As you’ve likely heard by now, there’s been big news in the particle physics world this past week. CERN managed to discover a Higgs boson particle. Why is this a big deal? Well, my physics knowledge is fairly basic, but from what I gather, the Higgs boson is the particle that gives things mass. In essence, it is the thing that makes physical matter possible. This, as you can imagine, is a HUGELY important little particle. Without it, the world as we know it would not exist. Hence, it’s been called ‘the God Particle’.
In the Higgs boson, science fiction authors across the world suddenly have new and interesting ways to envision the future. Already, folks have been discussing the applications of the Higgs, and this is just the beginning. The Higgs boson gives hard sci-fi authors ways to explain FTL travel, antigravity, teleportation, and a bunch of other things without having to resort to the discovery of ‘handwavium’ on some distant world or the use of wishy-washy science babble to explain wild concepts. This is a really cool time to be writing hard scifi.
(Note to self: start writing more hard sci fi)
It’s always interesting to see what science fiction sees as the technology of our future. It is almost always colored by what they thought, at the time, was the Next Big Thing. In Asimov’s Foundation series, for instance, he present nuclear power as the gateway to things like hyperspace travel, personal energy shields, advanced industrial cutting equipment, and host of other things. Heck, they even irradiated their dishes to clean them. Today, such advances seem either irresponsible or ridiculous, mostly since we know a good deal more about nuclear power than we did and know that it wouldn’t be terribly useful in many of those applications, and mostly because the average person doesn’t want to die from radiation exposure.
Earlier than that, HG Wells used balloons to explain time travel in The Time Machine, theorizing that travel through time wasn’t substantially different than any other kind of travel–we simply lacked the technology to move forth dimensionally at will, just as man kind lacked the capacity to move in the third dimension at will until the advent of the balloon. Likewise, in War of the Worlds, the Martians arrive here in ballistic capsules that are fired from Mars to Earth from, presumably, very large cannons. This would demonstrate the Victorian era’s skepticism towards rocketry as a useful science. Oh, how wrong they were.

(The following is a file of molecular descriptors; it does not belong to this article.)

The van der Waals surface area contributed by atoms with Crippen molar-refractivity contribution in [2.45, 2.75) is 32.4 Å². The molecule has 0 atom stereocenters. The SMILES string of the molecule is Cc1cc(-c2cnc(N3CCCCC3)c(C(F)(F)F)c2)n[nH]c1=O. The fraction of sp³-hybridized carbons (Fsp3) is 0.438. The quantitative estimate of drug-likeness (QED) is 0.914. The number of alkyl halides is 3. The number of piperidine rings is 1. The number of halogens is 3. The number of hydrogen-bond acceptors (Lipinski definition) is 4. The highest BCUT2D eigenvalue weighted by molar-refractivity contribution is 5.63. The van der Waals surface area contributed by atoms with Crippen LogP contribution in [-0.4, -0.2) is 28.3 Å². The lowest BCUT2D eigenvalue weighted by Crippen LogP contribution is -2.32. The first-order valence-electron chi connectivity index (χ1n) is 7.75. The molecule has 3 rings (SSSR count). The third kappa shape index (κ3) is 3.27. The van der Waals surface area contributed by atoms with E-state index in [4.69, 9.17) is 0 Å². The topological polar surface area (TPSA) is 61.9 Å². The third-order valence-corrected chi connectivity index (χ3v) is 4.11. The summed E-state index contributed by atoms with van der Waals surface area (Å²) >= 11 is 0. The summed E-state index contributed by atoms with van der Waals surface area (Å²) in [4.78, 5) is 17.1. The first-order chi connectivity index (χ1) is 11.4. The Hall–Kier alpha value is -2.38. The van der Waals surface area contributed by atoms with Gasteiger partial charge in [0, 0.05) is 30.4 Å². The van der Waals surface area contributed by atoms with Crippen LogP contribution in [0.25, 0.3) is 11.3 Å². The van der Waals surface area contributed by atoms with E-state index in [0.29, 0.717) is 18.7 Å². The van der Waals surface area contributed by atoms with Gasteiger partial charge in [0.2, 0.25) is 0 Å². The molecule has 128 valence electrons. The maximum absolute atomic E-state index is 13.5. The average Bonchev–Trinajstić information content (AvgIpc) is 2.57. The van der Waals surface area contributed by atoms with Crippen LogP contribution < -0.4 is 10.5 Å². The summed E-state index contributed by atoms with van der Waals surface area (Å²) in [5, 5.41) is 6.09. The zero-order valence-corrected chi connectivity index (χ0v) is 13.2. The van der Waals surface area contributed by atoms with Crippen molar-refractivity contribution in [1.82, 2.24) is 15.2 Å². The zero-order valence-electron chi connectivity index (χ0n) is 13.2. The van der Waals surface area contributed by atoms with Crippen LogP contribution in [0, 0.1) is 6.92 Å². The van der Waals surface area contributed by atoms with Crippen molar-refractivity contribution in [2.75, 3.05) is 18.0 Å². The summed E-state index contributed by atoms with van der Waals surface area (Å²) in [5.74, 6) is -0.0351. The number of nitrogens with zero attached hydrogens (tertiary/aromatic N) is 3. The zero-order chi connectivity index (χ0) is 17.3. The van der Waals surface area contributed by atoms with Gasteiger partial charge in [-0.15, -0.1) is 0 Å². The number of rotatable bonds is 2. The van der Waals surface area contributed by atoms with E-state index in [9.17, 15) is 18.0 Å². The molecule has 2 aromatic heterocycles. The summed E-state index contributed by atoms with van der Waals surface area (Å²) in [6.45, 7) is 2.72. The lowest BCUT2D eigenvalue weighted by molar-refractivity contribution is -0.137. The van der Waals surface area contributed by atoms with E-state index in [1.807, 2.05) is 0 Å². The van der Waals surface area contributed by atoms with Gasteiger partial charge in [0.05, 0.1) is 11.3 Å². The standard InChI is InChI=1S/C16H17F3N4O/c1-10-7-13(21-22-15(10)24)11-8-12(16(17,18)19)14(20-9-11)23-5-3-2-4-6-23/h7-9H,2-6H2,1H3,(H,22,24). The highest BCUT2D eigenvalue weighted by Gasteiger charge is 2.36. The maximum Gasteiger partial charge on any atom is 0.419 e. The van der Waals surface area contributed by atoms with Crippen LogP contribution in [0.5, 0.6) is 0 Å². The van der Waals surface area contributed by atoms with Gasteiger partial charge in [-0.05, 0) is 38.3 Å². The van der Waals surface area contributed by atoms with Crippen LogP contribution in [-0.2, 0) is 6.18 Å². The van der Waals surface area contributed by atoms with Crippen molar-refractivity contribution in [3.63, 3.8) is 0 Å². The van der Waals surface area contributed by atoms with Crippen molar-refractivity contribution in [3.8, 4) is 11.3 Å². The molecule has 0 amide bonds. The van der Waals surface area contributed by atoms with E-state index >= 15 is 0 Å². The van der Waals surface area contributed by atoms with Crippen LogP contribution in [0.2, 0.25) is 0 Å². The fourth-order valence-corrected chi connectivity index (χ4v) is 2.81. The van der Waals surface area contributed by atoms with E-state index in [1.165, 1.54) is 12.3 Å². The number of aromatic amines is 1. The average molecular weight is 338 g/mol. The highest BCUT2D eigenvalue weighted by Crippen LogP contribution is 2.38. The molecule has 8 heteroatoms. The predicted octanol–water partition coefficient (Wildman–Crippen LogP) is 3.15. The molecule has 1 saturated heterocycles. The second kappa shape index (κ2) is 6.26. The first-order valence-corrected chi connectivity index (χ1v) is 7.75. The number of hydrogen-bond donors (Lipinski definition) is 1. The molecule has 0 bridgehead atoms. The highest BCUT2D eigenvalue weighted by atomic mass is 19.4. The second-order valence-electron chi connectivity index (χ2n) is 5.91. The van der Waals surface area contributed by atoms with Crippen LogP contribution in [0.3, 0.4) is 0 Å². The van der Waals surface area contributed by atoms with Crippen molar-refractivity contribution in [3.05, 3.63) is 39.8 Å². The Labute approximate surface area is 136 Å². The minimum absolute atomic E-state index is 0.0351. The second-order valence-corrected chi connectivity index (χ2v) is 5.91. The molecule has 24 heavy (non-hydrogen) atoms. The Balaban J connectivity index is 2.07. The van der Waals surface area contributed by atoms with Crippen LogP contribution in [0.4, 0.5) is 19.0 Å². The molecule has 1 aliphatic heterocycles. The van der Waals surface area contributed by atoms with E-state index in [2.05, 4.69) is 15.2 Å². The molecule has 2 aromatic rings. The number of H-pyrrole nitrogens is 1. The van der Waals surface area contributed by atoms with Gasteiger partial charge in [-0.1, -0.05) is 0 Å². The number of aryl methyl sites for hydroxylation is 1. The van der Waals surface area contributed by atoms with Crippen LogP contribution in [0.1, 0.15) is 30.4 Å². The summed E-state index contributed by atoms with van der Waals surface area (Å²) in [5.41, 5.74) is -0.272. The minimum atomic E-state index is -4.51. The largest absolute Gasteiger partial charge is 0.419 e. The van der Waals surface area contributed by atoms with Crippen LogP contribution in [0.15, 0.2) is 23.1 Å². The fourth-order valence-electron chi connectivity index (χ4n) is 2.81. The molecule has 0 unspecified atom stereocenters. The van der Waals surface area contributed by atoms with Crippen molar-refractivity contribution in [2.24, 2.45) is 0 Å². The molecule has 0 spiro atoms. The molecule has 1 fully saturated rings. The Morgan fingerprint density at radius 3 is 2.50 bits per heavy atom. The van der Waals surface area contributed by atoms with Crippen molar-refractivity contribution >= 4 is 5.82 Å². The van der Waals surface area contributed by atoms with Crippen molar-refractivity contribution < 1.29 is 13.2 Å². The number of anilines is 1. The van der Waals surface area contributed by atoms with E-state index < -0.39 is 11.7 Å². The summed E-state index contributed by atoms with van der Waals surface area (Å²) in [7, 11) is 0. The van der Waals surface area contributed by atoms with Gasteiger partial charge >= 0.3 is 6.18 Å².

But, of course, this sneering down our nose needs to be accompanied with a fair amount of humility. We’re also probably wrong, you see. Predicting the future is never a good gamble, and what we think will be the Next Big Thing today might very well be a complete bust. Likewise, that gadget we’ve left by the wayside or decided to ignore (e.g. nuclear fission) might, in fact, be the very thing we find solves a myriad of problems in years to come. There is simply no way to tell, since science isn’t the kind of field that obeys deadlines or gives up its secrets easily. This is, ultimately, why I think all avenues of scientific research should be pursued. Someday, when we least expect it, the silliest thing we can imagine will wind up being the most important thing in the world.
I mean, c’mon, if I told you in 1982 that, in thirty years, they’d find a little particle that makes everything around you ‘actual’ and it was only found by creating a giant racetrack for subatomic particles at a cost of billions of dollars, you’d be skeptical. Then you’d probably watch something on Betamax, just for irony’s sake.